1. A collapsible container comprising a substantially rectangular base and four substantially trapezoidal walls having short parallel sides foldably joined to a perimeter of said base and non-parallel sides foldably joined end-to-end, lengthwise ones of said walls being foldably divided into three segments along lines extending from approximately a corner of said base at approximately a 45 degree angle toward approximately a center of long parallel sides thereof, said long parallel sides forming an open mouth of said container larger than said base when said container is in an expanded condition and said base, widthwise ones of said walls and said segments of said lengthwise ones of said walls being substantially parallel when said container is in a collapsed condition.
2. A container according to claim 1, said walls having a height greater than 1/2 a width of said base.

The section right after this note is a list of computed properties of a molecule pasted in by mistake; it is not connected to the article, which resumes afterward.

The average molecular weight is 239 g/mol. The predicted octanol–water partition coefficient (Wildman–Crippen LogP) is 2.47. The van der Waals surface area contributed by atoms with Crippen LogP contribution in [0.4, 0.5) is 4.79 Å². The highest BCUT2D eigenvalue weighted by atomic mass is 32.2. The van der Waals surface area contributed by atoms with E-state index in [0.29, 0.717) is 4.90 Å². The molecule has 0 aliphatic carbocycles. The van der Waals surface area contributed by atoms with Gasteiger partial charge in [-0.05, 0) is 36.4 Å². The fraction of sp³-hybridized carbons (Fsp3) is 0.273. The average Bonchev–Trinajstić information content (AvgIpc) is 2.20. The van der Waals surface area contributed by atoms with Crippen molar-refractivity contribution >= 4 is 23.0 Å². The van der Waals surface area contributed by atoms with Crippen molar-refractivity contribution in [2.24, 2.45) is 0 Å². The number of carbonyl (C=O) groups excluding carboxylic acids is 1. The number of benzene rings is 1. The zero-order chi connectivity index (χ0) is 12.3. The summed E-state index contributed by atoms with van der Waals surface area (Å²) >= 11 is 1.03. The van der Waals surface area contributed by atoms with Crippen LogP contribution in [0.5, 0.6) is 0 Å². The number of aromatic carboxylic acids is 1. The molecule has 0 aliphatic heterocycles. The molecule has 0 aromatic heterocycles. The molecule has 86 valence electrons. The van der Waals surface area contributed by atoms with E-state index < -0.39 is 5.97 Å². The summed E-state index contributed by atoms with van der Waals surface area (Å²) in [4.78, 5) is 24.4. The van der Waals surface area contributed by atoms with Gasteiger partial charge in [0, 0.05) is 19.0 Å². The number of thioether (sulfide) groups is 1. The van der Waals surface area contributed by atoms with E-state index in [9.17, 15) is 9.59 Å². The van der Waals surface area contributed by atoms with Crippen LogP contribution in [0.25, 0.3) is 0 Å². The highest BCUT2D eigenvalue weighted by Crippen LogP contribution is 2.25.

3. A container according to claim 2, said walls having a height less than or equal to an arm of a right isosceles triangle having a triangle base substantially equal to a width of said container base.
4. A container according to claim 3, said base having a length approximately 1.5 times a width thereof.
5. A container according to claim 3, said trapezoidal walls being isosceles.
6. A container according to claim 5, said isosceles walls having substantially equal base angles.
7. A container according to claim 6, said widthwise walls having long parallel sides substantial equal to shod parallel sides of said lengthwise walls.
8. A container according to claim 3, said segments being isosceles.
9. A container according to claim 8, said segments being triangular.
10. A container according to claim 8, outer ones of said segments being triangular and a middle one of said segments being trapezoidal.
11. A container according to claim 1, said container being expandable and collapsible in response to rotational force applied to said widthwise walls.
12. A container according to claim 1, said walls having sufficient weight to overcome forces inherent in said foldable junctions to maintain said container in said expanded condition.
13. A container according to claim 1, said walls having sufficient weight to overcome forces inherent in said foldable junctions to maintain said container in said collapsed condition.
14. A container according to claim 1, said base and said walls being of unitary construction.
Description